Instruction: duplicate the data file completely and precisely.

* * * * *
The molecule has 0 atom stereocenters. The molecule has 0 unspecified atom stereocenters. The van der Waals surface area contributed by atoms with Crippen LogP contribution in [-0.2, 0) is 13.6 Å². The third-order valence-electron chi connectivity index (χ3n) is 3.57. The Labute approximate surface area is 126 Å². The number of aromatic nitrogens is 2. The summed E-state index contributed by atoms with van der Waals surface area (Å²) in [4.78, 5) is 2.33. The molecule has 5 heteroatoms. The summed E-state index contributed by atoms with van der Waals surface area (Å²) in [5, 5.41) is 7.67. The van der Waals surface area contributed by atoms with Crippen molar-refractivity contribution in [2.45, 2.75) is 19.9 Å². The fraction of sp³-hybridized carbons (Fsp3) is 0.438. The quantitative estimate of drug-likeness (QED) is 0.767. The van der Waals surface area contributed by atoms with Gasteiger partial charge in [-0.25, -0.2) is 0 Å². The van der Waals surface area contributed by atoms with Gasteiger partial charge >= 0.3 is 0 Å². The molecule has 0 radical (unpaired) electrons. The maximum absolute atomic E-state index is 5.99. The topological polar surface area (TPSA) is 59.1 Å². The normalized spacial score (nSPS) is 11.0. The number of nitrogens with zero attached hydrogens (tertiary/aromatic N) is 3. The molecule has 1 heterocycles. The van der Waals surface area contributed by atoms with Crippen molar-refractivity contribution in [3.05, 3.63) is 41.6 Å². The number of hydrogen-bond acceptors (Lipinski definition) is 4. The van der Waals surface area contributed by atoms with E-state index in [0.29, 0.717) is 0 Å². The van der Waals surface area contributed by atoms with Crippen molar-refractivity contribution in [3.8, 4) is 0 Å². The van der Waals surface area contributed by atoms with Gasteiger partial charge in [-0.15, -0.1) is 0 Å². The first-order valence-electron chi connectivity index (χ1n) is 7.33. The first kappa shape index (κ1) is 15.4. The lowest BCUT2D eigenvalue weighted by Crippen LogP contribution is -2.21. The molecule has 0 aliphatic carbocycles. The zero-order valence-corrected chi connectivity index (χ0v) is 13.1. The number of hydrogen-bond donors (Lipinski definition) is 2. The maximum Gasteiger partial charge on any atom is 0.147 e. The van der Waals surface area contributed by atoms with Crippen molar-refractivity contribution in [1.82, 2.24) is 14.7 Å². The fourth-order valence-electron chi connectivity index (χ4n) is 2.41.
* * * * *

The molecule has 0 atom stereocenters. The molecule has 0 unspecified atom stereocenters. The van der Waals surface area contributed by atoms with Crippen LogP contribution in [-0.2, 0) is 13.6 Å². The third-order valence-electron chi connectivity index (χ3n) is 3.57. The Labute approximate surface area is 126 Å². The number of aromatic nitrogens is 2. The summed E-state index contributed by atoms with van der Waals surface area (Å²) in [4.78, 5) is 2.33. The molecule has 5 heteroatoms. The summed E-state index contributed by atoms with van der Waals surface area (Å²) in [5, 5.41) is 7.67. The van der Waals surface area contributed by atoms with Crippen molar-refractivity contribution in [2.45, 2.75) is 19.9 Å². The fraction of sp³-hybridized carbons (Fsp3) is 0.438. The quantitative estimate of drug-likeness (QED) is 0.767. The van der Waals surface area contributed by atoms with Gasteiger partial charge in [-0.25, -0.2) is 0 Å². The van der Waals surface area contributed by atoms with Gasteiger partial charge >= 0.3 is 0 Å². The molecule has 0 radical (unpaired) electrons. The maximum absolute atomic E-state index is 5.99. The topological polar surface area (TPSA) is 59.1 Å². The normalized spacial score (nSPS) is 11.0. The number of nitrogens with zero attached hydrogens (tertiary/aromatic N) is 3. The molecule has 1 heterocycles. The van der Waals surface area contributed by atoms with Crippen molar-refractivity contribution in [3.05, 3.63) is 41.6 Å². The number of hydrogen-bond acceptors (Lipinski definition) is 4. The van der Waals surface area contributed by atoms with E-state index in [0.29, 0.717) is 0 Å². The van der Waals surface area contributed by atoms with Crippen molar-refractivity contribution in [3.8, 4) is 0 Å². The van der Waals surface area contributed by atoms with Gasteiger partial charge in [-0.15, -0.1) is 0 Å². The first-order valence-electron chi connectivity index (χ1n) is 7.33. The first kappa shape index (κ1) is 15.4. The lowest BCUT2D eigenvalue weighted by Crippen LogP contribution is -2.21. The molecule has 0 aliphatic carbocycles. The zero-order valence-corrected chi connectivity index (χ0v) is 13.1. The number of hydrogen-bond donors (Lipinski definition) is 2. The maximum Gasteiger partial charge on any atom is 0.147 e. The van der Waals surface area contributed by atoms with Crippen molar-refractivity contribution in [1.82, 2.24) is 14.7 Å². The fourth-order valence-electron chi connectivity index (χ4n) is 2.41.